New antibiotics need funding, cyclists are less stressed and British men don't realise how fat they are
A round-up of the morning’s health news headlines
Experts leading the fight against antimicrobial resistance are calling on the global pharma industry to invest £2bn in developing new antibiotics, in return for guaranteed payments for the drugs, the BBC reports.
The proposal comes in a report by a UK government-appointed antimicrobial resistance review panel led by economist Jim O’Neill.
Mr O’Neill said: ‘We need to kick-start drug development to make sure the world has the drugs it needs, to treat infections and to enable modern medicine and surgery to continue as we know it.’
If you feel irate before your day has even started it could be worth switching to cycling to work, according to The Telegraph.
Researchers at the Stanford Calming Technology Lab looked at data for 1,000 commuters collected over 20,000 journeys using wearable monitors that track heart rate and the amount and depth of breaths a person takes.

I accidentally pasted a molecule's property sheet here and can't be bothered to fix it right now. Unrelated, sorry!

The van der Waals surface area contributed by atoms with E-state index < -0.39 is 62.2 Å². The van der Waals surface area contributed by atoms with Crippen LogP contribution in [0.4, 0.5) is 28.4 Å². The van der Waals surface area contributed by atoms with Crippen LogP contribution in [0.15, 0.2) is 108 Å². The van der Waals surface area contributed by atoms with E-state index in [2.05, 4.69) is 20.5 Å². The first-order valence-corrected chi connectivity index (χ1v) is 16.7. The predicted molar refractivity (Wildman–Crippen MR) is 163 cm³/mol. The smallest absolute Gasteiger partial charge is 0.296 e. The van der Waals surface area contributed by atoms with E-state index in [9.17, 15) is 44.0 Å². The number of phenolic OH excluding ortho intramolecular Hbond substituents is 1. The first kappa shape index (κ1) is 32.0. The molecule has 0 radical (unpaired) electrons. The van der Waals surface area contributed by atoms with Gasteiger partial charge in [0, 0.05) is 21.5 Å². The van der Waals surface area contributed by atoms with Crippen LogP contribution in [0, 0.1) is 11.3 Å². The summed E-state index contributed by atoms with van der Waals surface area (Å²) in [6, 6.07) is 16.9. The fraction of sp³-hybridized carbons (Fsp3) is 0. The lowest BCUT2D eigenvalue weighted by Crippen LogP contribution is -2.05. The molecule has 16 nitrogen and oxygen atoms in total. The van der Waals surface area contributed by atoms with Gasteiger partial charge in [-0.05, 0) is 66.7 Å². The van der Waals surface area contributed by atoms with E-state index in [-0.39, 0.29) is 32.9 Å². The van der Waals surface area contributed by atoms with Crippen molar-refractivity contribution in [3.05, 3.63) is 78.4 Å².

They found people who used motorised transport displayed shallower breathing in the half hour after their journey than cyclists, who were found to be 40% less stressed overall after their commute than others.
Neema Moraveji, head of the Calming Technology Lab, said: ‘By biking to work we know that the physical nature of cycling and physical exertion will engender a more calm and focused state of mind. So while being good for us physically, we also see lots of psychological and emotional benefits.’
Also on the Telegraph, a new survey has revealed that British men ‘don’t realise how fat they are’. Nearly a third of men who said they thought they were a normal weight were actually overweight or obese.